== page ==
Poll: Walz leads all GOP challengers, but race tightens

Minnesota Gov. Tim Walz leads all six Republican candidates he matched up against in our latest KSTP/SurveyUSA poll, but the race is dramatically tighter than it was in December.

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“There are a lot of undecideds,” notes Carleton College political analyst Steven Schier. “The governor is not close to 50% against any of the Republican candidates and so if the Republican Party can raise enough money and run a good campaign they have a serious chance of being highly competitive against the governor.”

In hypothetical head-to-head matchups against six Republican candidates (a seventh, Rich Stanek, was not included because he announced after the poll was conducted), the closest contest is between Walz and former Senator Scott Jensen. Walz leads 43% to 40%.

That’s a nine-point improvement for Jensen who trailed by 12 points in our December poll. Sen. Paul Gazelka, who stepped down as majority leader to run for governor, trails Walz by just five points, 42% to 37%,  after trailing by 13 in December.

“The governor is running in the low-to-mid-40s in these match races with Republicans which is not really safe territory,” says Schier.

In other races, Sen. Michelle Benson held steady, trailing Walz 45% to 37%, the same as December. Former congressional candidate Kendal Qualls, a newcomer to the governor’s race, also trails by eight points, 43% to 35%.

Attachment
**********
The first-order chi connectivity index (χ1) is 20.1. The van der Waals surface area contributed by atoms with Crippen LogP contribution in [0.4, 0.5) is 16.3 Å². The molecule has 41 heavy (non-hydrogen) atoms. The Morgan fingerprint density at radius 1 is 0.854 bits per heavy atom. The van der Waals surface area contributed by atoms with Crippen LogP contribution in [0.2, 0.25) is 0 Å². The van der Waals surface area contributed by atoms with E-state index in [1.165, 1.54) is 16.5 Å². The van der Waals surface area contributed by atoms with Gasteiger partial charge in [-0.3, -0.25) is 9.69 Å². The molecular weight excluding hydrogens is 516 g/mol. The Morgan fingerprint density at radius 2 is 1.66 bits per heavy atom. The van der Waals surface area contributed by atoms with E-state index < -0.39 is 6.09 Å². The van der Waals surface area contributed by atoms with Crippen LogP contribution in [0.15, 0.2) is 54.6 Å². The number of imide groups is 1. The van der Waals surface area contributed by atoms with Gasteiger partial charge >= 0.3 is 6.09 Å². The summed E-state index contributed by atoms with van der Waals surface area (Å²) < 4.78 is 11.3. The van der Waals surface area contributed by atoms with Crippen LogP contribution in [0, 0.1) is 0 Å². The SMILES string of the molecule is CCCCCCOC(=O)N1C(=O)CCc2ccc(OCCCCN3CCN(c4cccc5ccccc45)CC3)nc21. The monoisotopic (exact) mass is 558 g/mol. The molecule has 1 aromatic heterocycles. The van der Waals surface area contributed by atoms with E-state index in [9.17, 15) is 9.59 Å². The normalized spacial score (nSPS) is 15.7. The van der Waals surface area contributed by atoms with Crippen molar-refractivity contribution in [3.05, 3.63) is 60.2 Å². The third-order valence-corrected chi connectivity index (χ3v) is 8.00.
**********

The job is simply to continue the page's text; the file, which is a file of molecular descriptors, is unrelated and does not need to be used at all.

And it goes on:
Two other candidates made gains in the race, but remain far back. Lexington Mayor Mike Murphy trails by nine points, 44% to 35% — a pickup of two points since December. Finally, Dr. Neil Shah is 11 points back, 45% to 34%, a big gain from down 17 two months ago.

The number of undecideds ranges from 10% to 16% in each hypothetical contest.


The “confidence interval,” similar to a margin of sampling error, is +/- 5.7%, meaning support for each candidate could be 5.7% higher or lower.

SurveyUSA interviewed a representative cross-section of 690 Minnesota adults online from Jan. 25-Jan., using a sample provided by Lucid Holdings LLC of New Orleans. Of the adults, 592 were registered to vote. Of the registered voters, 501 were identified by SurveyUSA as being likely to vote in the November 2022 general election and were asked questions in the survey. The pool of adult survey respondents was weighted to US Census targets for gender, age, race, education, and homeownership.

For this poll, 34% of respondents identified themselves as Democrats, 32% as Republicans and 27% as independents.